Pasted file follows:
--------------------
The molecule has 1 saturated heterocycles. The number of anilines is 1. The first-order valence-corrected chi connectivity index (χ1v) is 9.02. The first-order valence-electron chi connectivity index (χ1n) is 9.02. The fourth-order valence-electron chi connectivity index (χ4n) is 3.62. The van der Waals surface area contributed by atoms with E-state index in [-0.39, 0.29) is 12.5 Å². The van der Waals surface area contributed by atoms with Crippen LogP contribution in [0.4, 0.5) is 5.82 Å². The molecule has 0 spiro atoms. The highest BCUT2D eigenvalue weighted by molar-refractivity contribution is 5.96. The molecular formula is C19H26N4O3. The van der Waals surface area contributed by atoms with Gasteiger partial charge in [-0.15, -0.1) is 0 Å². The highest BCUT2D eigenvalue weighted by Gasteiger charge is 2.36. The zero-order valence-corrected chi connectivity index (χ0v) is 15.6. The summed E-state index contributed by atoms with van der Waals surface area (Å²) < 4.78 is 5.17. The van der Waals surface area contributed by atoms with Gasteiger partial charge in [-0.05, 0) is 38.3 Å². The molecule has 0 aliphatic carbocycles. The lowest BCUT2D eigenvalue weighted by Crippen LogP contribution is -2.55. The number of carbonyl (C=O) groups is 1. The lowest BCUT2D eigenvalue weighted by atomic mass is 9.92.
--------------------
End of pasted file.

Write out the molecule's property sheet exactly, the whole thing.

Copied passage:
The molecule has 1 saturated heterocycles. The number of anilines is 1. The first-order valence-corrected chi connectivity index (χ1v) is 9.02. The first-order valence-electron chi connectivity index (χ1n) is 9.02. The fourth-order valence-electron chi connectivity index (χ4n) is 3.62. The van der Waals surface area contributed by atoms with E-state index in [-0.39, 0.29) is 12.5 Å². The van der Waals surface area contributed by atoms with Crippen LogP contribution in [0.4, 0.5) is 5.82 Å². The molecule has 0 spiro atoms. The highest BCUT2D eigenvalue weighted by molar-refractivity contribution is 5.96. The molecular formula is C19H26N4O3. The van der Waals surface area contributed by atoms with Gasteiger partial charge in [-0.15, -0.1) is 0 Å². The highest BCUT2D eigenvalue weighted by Gasteiger charge is 2.36. The zero-order valence-corrected chi connectivity index (χ0v) is 15.6. The summed E-state index contributed by atoms with van der Waals surface area (Å²) < 4.78 is 5.17. The van der Waals surface area contributed by atoms with Gasteiger partial charge in [-0.05, 0) is 38.3 Å². The molecule has 0 aliphatic carbocycles. The lowest BCUT2D eigenvalue weighted by Crippen LogP contribution is -2.55. The number of carbonyl (C=O) groups is 1. The lowest BCUT2D eigenvalue weighted by atomic mass is 9.92.